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Most companies aim to create value for investors over the long run, but they are also concerned with beating short-term targets. But there are some excellent businesses that have an extreme long-term focus and are designed to be compounding machines over periods of decades. Here are three in particular that I own in my portfolio that have tremendous wealth-building potential.

A unique real estate play

Howard Hughes Holdings‘ (NYSE: HHH) management often describes its business as a real-life version of the popular video game Sim City. And this is a pretty accurate comparison for the company’s core business of developing city-sized master-planned communities.

The basic idea is that Howard Hughes acquires a large plot of land, like the 37,000 acres it recently bought near Phoenix. It then sells a small portion as building lots to residential homebuilders, which build neighborhoods. These neighborhoods create demand for commercial properties, which Howard Hughes builds and collects rent from. The presence of offices, shops, and other commercial amenities makes the remaining land more attractive (and valuable), so it sells a little more to developers. And this cycle of value creation can take several decades to play out.

Howard Hughes’ recent results have been a mixed bag, as the slow real estate market has weighed on sales. However, there is a ton of potential as the real estate market starts to thaw, and the exciting Phoenix-area development is just getting started. Plus, the company plans to spin out its entertainment assets into a separate business later this year, and this includes the fantastic New York Seaport, triple-A Las Vegas Aviators minor league baseball team, and more, and this can be a big help at unlocking value from the business.

Still a great wealth creator

Berkshire Hathaway (NYSE: BRK.A)(NYSE: BRK.B) is perhaps the greatest creator of generational wealth ever in the stock market. From the time Warren Buffett took over as CEO in 1964 through the end of 2023, Berkshire has delivered more than 4,370,000% returns (not a typo).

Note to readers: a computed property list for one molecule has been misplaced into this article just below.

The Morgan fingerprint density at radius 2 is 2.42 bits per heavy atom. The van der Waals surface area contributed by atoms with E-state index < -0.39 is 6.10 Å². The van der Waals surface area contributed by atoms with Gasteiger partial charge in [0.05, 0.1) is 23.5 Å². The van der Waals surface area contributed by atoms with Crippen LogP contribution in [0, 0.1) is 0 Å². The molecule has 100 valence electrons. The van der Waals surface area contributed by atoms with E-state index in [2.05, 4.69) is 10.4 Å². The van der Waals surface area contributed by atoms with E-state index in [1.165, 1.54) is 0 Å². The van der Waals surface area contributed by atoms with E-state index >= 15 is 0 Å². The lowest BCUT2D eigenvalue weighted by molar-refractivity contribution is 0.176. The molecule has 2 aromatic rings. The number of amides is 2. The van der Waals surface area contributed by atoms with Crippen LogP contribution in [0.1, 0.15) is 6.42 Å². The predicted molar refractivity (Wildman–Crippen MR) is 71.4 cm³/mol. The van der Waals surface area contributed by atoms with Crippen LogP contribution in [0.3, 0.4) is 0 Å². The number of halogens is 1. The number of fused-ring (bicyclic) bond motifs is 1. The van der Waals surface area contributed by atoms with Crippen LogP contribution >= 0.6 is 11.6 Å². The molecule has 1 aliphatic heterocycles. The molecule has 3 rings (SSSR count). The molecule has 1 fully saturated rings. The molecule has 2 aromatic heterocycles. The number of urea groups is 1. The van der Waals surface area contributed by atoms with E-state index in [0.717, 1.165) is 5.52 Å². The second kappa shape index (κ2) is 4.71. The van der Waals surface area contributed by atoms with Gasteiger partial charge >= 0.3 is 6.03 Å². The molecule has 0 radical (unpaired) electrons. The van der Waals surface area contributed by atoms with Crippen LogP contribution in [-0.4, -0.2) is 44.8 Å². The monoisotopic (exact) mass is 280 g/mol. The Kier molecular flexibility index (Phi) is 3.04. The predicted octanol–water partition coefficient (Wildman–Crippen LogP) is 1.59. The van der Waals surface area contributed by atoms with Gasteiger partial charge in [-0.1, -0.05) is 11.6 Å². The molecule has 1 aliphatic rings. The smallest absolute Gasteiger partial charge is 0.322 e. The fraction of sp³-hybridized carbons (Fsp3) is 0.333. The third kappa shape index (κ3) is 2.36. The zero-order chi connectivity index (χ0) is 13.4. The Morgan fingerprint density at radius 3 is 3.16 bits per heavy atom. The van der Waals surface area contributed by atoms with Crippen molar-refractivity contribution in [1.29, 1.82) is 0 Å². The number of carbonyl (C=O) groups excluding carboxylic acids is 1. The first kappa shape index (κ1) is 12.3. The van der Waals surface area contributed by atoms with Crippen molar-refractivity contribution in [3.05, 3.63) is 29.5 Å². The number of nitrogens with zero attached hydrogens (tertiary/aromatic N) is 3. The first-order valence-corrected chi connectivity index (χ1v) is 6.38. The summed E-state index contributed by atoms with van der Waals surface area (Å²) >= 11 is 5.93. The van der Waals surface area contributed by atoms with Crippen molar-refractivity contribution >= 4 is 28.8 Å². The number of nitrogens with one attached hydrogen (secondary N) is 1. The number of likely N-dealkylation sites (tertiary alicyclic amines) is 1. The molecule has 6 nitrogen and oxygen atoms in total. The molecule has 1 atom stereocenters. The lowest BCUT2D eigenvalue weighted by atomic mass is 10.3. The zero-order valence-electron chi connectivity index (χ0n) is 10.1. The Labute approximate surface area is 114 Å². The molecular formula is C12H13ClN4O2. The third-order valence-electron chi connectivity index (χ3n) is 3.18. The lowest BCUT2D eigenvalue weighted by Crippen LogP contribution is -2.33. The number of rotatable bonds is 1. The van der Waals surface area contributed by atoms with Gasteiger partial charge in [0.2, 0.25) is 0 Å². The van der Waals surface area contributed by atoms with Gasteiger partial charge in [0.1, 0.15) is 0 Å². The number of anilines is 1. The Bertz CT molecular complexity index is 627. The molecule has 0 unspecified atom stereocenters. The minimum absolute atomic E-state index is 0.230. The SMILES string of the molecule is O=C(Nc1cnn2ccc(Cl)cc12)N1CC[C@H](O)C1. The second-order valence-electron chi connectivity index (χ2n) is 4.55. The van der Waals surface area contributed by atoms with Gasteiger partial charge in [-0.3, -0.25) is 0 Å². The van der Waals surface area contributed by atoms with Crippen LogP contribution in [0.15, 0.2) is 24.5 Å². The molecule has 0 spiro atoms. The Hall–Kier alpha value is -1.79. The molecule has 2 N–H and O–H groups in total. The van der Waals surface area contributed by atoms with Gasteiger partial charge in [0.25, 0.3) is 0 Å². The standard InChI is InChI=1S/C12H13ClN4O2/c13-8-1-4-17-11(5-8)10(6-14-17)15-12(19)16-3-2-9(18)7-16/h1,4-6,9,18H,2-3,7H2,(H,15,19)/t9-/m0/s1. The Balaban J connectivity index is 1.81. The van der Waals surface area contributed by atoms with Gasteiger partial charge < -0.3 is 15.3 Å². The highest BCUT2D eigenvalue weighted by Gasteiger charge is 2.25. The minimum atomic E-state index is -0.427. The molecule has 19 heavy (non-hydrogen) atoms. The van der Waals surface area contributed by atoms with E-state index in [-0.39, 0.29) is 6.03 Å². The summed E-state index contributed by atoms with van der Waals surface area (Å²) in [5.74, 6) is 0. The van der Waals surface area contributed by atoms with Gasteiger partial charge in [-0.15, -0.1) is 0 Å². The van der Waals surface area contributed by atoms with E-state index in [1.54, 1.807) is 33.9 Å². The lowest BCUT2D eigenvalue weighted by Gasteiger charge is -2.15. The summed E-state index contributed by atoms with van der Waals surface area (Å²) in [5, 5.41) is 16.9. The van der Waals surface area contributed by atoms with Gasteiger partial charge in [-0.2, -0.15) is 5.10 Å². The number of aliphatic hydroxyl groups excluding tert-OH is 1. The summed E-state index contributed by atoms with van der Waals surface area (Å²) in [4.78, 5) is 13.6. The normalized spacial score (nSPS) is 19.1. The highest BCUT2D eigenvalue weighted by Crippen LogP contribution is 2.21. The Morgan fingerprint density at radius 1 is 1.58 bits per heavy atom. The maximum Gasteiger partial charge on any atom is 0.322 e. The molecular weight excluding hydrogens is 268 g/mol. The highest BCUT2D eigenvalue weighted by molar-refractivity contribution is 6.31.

Of course, it isn’t going to do the same over the next 60 years. The numbers have simply become too large for gains like that to be possible. But there’s no reason to believe Berkshire can’t produce long-term returns that outpace the S&P 500 for decades to come.

The business is designed for long-term growth. It owns over 60 subsidiary companies, including GEICO, Fruit of the Loom, Duracell, and Dairy Queen, just to name a few. It has a massive stock portfolio that has been a massive value creator over the years. And perhaps most significant, Berkshire has over $150 billion in cash, giving it tremendous financial flexibility to take advantage of attractive opportunities as they arise.

A “baby Berkshire” with room to grow

Markel (NYSE: MKL) is often compared to an earlier-stage Berkshire Hathaway, and it’s easy to see why. The company’s core business is insurance, but it also has a publicly traded stock portfolio just like Berkshire. (Fun fact: Berkshire and Markel own each other’s stock.)

Markel also has a venture investing division (Markel Ventures) that invests in promising non-public companies, and with a market capitalization of less than $19 billion — just over 2% of Berkshire’s — it can invest in smaller companies that wouldn’t have meaningful value-creation power for Berkshire.

Buy for the long term

I generally buy all of the stocks in my portfolio with the hope that I’ll own them for many years to come, but that’s especially the case with these. All three are specifically designed to be long-term compounding machines, and while the businesses will have ups and downs over short periods of time, I’m confident that I could buy these stocks, turn off my computer for 10 years, and return to a significantly higher value at that point.

Should you invest $1,000 in Howard Hughes right now?

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Matthew Frankel, CFP® has positions in Berkshire Hathaway, Howard Hughes, and Markel Group. The Motley Fool has positions in and recommends Berkshire Hathaway, Howard Hughes, and Markel Group. The Motley Fool has a disclosure policy.

3 Stocks That Could Create Lasting Generational Wealth was originally published by The Motley Fool

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